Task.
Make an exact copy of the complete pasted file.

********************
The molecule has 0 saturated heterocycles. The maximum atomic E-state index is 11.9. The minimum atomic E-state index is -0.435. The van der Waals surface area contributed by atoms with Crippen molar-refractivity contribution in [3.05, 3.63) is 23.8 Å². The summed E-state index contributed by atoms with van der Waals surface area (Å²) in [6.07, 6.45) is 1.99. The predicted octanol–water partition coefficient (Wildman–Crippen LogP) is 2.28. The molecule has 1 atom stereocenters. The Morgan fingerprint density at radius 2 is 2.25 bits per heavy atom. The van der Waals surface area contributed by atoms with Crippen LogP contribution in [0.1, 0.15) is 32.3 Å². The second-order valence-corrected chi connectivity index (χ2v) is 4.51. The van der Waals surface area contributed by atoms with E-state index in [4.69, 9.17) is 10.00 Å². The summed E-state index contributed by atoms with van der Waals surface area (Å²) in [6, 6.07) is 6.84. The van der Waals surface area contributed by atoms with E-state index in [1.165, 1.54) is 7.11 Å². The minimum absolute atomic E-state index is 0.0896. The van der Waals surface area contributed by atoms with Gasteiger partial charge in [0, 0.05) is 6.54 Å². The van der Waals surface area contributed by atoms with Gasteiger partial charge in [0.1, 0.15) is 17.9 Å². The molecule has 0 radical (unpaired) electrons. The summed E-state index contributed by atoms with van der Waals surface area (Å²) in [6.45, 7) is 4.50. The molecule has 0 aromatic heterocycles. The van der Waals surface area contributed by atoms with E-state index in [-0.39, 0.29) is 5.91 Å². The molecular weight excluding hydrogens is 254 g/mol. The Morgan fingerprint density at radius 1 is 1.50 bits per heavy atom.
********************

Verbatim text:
The molecule has 0 saturated heterocycles. The maximum atomic E-state index is 11.9. The minimum atomic E-state index is -0.435. The van der Waals surface area contributed by atoms with Crippen molar-refractivity contribution in [3.05, 3.63) is 23.8 Å². The summed E-state index contributed by atoms with van der Waals surface area (Å²) in [6.07, 6.45) is 1.99. The predicted octanol–water partition coefficient (Wildman–Crippen LogP) is 2.28. The molecule has 1 atom stereocenters. The Morgan fingerprint density at radius 2 is 2.25 bits per heavy atom. The van der Waals surface area contributed by atoms with Crippen LogP contribution in [0.1, 0.15) is 32.3 Å². The second-order valence-corrected chi connectivity index (χ2v) is 4.51. The van der Waals surface area contributed by atoms with E-state index in [4.69, 9.17) is 10.00 Å². The summed E-state index contributed by atoms with van der Waals surface area (Å²) in [6, 6.07) is 6.84. The van der Waals surface area contributed by atoms with E-state index in [1.165, 1.54) is 7.11 Å². The minimum absolute atomic E-state index is 0.0896. The van der Waals surface area contributed by atoms with Gasteiger partial charge in [0, 0.05) is 6.54 Å². The van der Waals surface area contributed by atoms with Gasteiger partial charge in [0.1, 0.15) is 17.9 Å². The molecule has 0 radical (unpaired) electrons. The summed E-state index contributed by atoms with van der Waals surface area (Å²) in [6.45, 7) is 4.50. The molecule has 0 aromatic heterocycles. The van der Waals surface area contributed by atoms with E-state index in [-0.39, 0.29) is 5.91 Å². The molecular weight excluding hydrogens is 254 g/mol. The Morgan fingerprint density at radius 1 is 1.50 bits per heavy atom.